If Google has been storing your recordings and activity, you will see a stream of web pages and map searches that show up in chronological order. If you want, you can delete anything here.
Okay, no to the audio recordings. Go back to your history, and scroll down to Activity Controls and locate a section titled “Voice & Audio activity.” Here you will find a list of all the audio files.
And, you can switch this off from being recording any more by going back to “Activity controls.” Under “Web & App activity” there will be a blue toggle. “You can switch this off, but be warned. Officially you have merely ‘paused’ the recordings–so keep checking back on a regular basis to ensure that the terms and conditions don’t change in the future and you aren’t auto-enrolled when a new Android update comes along,” The Sun reported.
Google isn’t the only one recording your conversations. Apple iPhone stores voice recordings it says to improve its Siri assistant. But unlike Google, Apple doesn’t let you access these stored files, which the company says are anonymized after 18 months.
And it was discovered that not only did Amazon’s Alexa recorded a private conversation and distributed it to a random contact.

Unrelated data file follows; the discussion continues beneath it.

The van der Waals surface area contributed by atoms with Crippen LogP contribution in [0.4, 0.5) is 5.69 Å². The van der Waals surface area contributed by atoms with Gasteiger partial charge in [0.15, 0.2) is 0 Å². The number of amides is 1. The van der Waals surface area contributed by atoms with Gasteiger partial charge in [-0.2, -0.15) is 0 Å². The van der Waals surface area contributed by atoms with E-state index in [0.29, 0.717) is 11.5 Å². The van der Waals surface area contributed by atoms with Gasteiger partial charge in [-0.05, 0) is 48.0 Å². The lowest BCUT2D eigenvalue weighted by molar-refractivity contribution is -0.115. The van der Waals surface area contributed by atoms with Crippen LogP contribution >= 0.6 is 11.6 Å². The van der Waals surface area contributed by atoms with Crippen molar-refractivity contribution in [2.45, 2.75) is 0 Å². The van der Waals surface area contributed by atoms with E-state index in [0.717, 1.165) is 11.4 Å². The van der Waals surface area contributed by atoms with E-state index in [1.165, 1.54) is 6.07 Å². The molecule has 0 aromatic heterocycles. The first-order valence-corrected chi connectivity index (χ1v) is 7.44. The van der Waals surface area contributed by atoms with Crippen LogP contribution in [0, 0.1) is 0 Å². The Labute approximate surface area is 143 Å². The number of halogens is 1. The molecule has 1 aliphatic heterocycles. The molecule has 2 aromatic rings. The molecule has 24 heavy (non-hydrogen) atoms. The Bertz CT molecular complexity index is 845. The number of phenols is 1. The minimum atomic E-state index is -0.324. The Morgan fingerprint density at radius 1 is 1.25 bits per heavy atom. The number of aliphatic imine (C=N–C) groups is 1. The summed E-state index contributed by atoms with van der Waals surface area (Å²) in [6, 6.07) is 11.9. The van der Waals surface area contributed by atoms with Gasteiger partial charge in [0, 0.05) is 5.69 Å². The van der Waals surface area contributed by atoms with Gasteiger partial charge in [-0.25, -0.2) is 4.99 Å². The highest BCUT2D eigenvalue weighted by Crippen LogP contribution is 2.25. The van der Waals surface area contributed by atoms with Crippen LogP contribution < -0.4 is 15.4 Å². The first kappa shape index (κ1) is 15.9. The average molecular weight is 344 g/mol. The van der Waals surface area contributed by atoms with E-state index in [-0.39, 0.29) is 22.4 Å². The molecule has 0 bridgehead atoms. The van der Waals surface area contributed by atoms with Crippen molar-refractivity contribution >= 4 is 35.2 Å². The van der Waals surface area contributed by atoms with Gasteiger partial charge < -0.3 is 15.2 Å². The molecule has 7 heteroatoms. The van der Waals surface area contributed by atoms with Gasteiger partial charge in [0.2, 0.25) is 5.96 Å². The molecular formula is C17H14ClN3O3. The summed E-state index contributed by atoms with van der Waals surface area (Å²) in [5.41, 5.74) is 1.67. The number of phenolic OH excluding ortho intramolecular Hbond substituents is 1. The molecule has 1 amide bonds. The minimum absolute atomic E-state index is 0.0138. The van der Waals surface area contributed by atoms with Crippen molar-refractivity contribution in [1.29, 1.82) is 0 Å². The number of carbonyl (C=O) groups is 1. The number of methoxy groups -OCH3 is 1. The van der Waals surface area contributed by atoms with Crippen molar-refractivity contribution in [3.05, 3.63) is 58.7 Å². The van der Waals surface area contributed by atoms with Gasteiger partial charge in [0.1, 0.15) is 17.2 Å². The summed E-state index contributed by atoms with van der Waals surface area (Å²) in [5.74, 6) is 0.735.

Users have been told that Amazon’s Echo assistants only turn on when the word “Alexa” is said. But an Alexa user in Portland, Oregon, found out otherwise. The user, Danielle, “found out her Alexa was recording when she received an alarming call from one of her husband’s colleagues saying: ‘Unplug your Alexa devices right now, you’re being hacked,’” The Guardian reported.
This colleague had heard all of her conversation she was having inside her home. “I felt invaded,” Danielle told KIRO-TV. “A total privacy invasion. Immediately, I said, ‘I’m never plugging that device in again because I can’t trust it.’”
Amazon promised to investigate the problem, but it seems that just hearing a word that sounded like “Alexa” turned on the device. And during Danielle’s conversation Alexa heard something that sounded like “send message” so it recorded and sent the conversation out.